When a valuable picture was painted without permission on the outside of a building, the court decided that the landlord's claim to own it was stronger than the tenant's.
Dreamland Leisure was the tenant of a building in Folkestone, which was used as an amusement arcade. When graffiti appeared on the outside of the building, Dreamland's first thought was not to paint over it, but to remove the outside surface of the wall and ship it to a gallery in New York, hoping to find a buyer for it. For this was no ordinary graffiti, but a mural by the renowned artist Banksy, said to be worth hundreds of thousands of pounds.
The landlord objected, and claimed to be the owner of the mural on the basis that it had been painted on the outside of its building. It was left to the court to decide who owned the mural, in the case of The Creative Foundation v Dreamland Leisure Ltd.
The tenant argued first that it was entitled to remove the wall on which the mural had been painted in order to comply with the repairing covenant in the lease, and secondly that once the wall had been removed, it no longer belonged to the landlord but now belonged to the tenant - who was therefore entitled to sell it, complete with mural.
On the first point, the judge sided with the landlord. Removing the entire wall was not an appropriate means of complying with the repairing covenant in the lease. Painting over the mural would have been a much simpler and cheaper method.
It was therefore strictly not necessary for the judge to consider the second point, but he did so anyway, on the assumption that the tenant had been entitled to remove the mural. The question boils down to who owns a part of a building that the tenant has removed in compliance with its repairing covenant. Once no longer part of the building, such items become chattels (as distinct from part of the building). It seems that this was the first time that the courts have needed to consider this issue.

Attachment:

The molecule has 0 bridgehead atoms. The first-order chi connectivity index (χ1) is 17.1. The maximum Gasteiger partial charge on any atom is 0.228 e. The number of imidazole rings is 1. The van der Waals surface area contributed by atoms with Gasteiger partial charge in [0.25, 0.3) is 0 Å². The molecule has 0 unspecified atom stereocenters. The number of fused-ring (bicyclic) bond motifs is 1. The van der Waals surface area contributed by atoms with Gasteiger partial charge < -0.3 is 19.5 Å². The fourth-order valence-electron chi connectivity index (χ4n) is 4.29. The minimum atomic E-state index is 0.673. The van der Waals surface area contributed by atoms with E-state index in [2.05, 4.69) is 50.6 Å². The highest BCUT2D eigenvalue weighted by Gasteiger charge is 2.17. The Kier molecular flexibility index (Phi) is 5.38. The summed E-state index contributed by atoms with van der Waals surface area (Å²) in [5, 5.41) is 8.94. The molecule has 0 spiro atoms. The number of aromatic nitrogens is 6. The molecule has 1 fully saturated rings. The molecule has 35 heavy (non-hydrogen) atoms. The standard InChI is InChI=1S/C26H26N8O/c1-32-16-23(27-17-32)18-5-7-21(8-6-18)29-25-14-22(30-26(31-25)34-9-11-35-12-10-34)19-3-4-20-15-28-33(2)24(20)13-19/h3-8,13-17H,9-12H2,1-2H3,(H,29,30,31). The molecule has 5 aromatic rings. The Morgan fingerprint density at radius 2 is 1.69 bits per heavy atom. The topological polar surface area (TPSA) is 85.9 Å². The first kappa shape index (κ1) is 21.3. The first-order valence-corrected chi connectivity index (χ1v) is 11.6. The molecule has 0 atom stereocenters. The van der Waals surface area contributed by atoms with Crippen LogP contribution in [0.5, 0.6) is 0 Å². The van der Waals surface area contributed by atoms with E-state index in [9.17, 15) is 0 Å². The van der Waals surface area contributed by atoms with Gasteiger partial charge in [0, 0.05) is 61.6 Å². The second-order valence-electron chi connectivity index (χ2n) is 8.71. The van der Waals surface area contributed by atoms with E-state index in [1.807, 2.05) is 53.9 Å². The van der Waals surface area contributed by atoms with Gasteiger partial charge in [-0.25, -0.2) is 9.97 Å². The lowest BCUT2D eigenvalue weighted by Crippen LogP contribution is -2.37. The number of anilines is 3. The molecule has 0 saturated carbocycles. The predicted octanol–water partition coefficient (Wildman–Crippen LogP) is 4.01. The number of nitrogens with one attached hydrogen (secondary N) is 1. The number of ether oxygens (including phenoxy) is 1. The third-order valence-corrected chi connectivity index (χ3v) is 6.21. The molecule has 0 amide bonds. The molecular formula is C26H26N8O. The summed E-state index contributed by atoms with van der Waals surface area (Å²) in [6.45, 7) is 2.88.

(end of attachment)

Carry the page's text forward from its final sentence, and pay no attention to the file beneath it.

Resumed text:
There is nothing in a conventional lease that provides an answer to that question, so the court had to imply a term into the lease as to who becomes the owner of such chattels. It held that they belong to the landlord. Since the entire building belongs to the landlord, it has the better claim when any parts are severed from the building and become chattels. Furthermore, as between the landlord and the tenant, it was fairer that the landlord, rather than the tenant, benefited from what the judge described as "the spontaneous actions" of a third party, Banksy in this case.
The judge's decision on ownership of the mural instinctively feels right: the mural was painted on the landlord's building, and therefore belongs to the landlord. The case is more complex than this, however, since some items removed from a property are valuable (as in this case) while others are not. The court emphasised in this case that its decision was limited to a case in which the removed item was valuable.
So how would a court deal with a landlord's claim to own, for example, a piece of redundant air conditioning kit that the tenant's contractor had removed and disposed of while maintaining the air conditioning system? In normal circumstances, a landlord is unlikely to take the point, but it might be different if the parties are already in dispute about other matters. The court deliberately left that decision for another day.
This document is for informational purposes only and does not constitute legal advice. It is recommended that specific professional advice is sought before acting on any of the information given.